Black bears are waking up from hibernation and they're hungry.
This has the Minnesota Department of Natural Resources warning residents in northern Minnesota to inspect their properties for possible food sources that may attract bears.
"The bears, when they emerge from their dens, they are hungry," Blane Klemek, the DNR's assistant northwest regional wildlife manager, told MPR News. "They do need to replenish those fat reserves quickly. In a spring like we're having right now when there's not a whole lot out there for them to eat, black bears are looking for any kind of food sources."
The DNR says bears may be tempted by dog food, livestock feed, birdseed, compost or garbage.
John Williams, DNR northwest regional wildlife manager, said in a news release that "When human-related food is easy to find, bears stop seeking their natural foods. ... These bears eventually get into trouble because they return again and again.”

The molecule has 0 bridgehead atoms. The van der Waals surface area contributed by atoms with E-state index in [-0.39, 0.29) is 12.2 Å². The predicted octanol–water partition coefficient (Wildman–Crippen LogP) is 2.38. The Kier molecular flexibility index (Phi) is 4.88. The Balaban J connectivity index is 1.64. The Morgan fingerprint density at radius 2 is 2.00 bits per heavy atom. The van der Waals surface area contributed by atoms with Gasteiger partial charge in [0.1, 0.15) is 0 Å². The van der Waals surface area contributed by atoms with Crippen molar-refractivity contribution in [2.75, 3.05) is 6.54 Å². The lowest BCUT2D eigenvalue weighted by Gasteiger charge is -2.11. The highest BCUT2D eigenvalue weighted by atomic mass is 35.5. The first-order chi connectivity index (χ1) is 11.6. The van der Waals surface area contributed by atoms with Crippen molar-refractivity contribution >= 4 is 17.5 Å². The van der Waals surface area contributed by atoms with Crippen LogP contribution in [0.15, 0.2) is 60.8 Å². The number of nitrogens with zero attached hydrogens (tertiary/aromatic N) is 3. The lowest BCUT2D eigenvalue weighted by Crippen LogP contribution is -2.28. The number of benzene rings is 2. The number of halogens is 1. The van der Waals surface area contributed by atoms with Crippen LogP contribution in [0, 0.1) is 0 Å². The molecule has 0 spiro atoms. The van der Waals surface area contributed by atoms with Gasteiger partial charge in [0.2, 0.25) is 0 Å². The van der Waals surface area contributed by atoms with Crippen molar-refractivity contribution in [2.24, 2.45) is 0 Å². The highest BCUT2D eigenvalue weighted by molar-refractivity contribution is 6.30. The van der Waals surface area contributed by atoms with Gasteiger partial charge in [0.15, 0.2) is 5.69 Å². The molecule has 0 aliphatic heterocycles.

Black bears aren't just prowling in northern Minnesota. The Pioneer Press reported a few black bear sightings in Inver Grove Heights on Friday and Saturday nights.
The DNR believes that it is the same bear and as long as the bear is left alone, it doesn't pose a threat to the public.
About 20,000 black bears live in Minnesota, with 3,000 hunted annually, the Pioneer Press says. Black bears tend to live in the northern third of the state, but will move south in search of food.
The DNR is reminding people not to approach bears, no matter how tame they may seem.